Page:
"At the site of your regular sitting, spread out thick matting and place a cushion above it. Sit either in the full-lotus or half-lotus position. In the full-lotus position, you first place your right foot on your left thigh and your left foot on your right thigh. In the half-lotus, you simply press your left foot against your right thigh. You should have your robes and belt loosely bound and arranged in order. Then place your right hand on your left leg and your left palm (facing upwards) on your right palm, thumb-tips touching. Thus sit upright in correct bodily posture, neither inclining to the left nor to the right, neither leaning forward nor backward. Be sure your ears are on a plane with your shoulders and your nose in line with your navel. Place your tongue against the front roof of your mouth, with teeth and lips both shut. Your eyes should always remain open, and you should breathe gently through your nose.

Once you have adjusted your posture, take a deep breath, inhale and exhale, rock your body right and left and settle into a steady, immobile sitting position. Think not-thinking. How do you think not-thinking? Non-thinking. This in itself is the essential art of zazen."

Notice how much emphasis Dogen places on the body, where to place limbs, what to do with the body in zazen. Body posture, body movement or non-movement is part of the path to enlightenment. See, some men get it :)

Going back to trauma, in my own experience, returning to those places in the body where physical pain is lodged again and again - that is the path toward freedom. In fact, even after my thinking has cleared, and distorted patterns have broken up, there has still been physical manifestations of things that happened long ago. I can sit in zazen and breath into those places. I can do yoga poses to help shift the energy blockages, and strengthen my body in a healthy way. Or I can get a massage, or take herbal medicines, among other things, to address the physical issues. But the main point I'm trying to get at is that we have to stop splitting the body from the mind. And I'm especially speaking to all the men out there who were taught, either directly or indirectly, that the body is secondary, or a source only of pleasure and pain, or just a troublesome place in need of control by the mind.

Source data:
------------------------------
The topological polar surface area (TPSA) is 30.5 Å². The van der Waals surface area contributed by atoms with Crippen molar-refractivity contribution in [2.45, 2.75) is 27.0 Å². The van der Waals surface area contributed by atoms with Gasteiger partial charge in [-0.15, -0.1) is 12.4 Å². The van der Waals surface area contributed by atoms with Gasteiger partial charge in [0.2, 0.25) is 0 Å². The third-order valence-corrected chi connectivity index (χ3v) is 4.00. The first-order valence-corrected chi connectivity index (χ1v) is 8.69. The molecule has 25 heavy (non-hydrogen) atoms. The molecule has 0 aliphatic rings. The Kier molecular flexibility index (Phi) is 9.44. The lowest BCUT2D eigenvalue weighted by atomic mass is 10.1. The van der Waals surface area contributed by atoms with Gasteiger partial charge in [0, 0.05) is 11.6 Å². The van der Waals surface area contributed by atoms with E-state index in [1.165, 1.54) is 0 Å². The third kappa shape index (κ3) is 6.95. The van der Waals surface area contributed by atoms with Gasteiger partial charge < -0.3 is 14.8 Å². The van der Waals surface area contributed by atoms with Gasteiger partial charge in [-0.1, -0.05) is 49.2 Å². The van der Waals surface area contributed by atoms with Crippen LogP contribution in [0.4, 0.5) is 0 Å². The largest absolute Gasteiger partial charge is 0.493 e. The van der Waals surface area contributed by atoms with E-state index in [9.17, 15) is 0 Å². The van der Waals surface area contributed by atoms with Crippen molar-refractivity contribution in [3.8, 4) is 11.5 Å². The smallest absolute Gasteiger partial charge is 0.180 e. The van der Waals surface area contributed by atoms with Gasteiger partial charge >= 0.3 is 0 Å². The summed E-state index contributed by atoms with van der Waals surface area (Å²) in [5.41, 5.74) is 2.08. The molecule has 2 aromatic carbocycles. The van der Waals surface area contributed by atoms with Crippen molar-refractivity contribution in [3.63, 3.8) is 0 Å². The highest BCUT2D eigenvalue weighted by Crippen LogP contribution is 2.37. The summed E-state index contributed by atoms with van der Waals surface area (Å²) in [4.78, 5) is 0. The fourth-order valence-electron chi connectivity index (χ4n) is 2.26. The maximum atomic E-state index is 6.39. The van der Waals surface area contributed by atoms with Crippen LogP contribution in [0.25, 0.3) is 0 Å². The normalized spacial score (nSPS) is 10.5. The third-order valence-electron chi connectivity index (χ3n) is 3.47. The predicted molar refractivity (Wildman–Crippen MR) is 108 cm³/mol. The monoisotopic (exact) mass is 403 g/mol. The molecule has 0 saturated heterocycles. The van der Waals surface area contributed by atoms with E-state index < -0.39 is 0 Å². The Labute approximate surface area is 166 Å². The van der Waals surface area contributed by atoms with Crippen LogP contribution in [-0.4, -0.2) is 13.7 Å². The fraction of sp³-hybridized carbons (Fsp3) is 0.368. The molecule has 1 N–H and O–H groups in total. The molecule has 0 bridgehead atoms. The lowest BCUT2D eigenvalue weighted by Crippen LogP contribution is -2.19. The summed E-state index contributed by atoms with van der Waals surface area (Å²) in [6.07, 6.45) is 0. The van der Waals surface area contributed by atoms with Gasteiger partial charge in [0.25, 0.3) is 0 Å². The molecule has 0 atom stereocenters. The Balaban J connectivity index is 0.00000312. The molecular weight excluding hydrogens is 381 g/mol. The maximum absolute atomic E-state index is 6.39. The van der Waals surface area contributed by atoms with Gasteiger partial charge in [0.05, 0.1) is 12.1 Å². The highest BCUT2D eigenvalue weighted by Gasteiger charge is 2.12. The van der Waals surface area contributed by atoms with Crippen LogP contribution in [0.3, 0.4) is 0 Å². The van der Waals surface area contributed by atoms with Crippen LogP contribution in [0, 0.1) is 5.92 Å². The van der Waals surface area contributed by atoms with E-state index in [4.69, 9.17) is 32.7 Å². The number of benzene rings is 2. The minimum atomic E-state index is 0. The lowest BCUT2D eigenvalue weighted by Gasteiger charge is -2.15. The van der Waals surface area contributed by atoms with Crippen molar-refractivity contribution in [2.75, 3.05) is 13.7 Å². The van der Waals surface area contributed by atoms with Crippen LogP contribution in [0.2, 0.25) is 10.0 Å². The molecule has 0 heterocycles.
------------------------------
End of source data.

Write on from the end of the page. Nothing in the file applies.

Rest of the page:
This splitting is killing us, and it's creating a lot of bad dharma teaching!

And we all should continue to dig into the history of Buddhist teachings with a critical eye to places where the body is overly de-emphasized, or treated in a way that places it far below the mind in terms of value or importance. I'm grateful to some of the feminist Buddhist scholars out there, such as Rita Gross and Jan Willis, who have dug into some of these issues in recent years. And to men like Jon Kabit-Zinn, who do focus on the body as an integral part of practice.

Maybe you know of others, or simply disagree with me. I'd enjoy hearing what others think about all this.

BTW: The dog in the photo is barking at you! Do you know why? Be wary of easy answers.


Robyn said...

Good points. It is why I have come to view yoga practice and zazen practice as the perfect combination. They are two things at once separate and yet the same. Practicing only yoga doesn't quite make it. Doing only zazen can feel, just as you say, like I left my body behind. But together they work like a left hand and a right hand - different but the same - complimenting each other.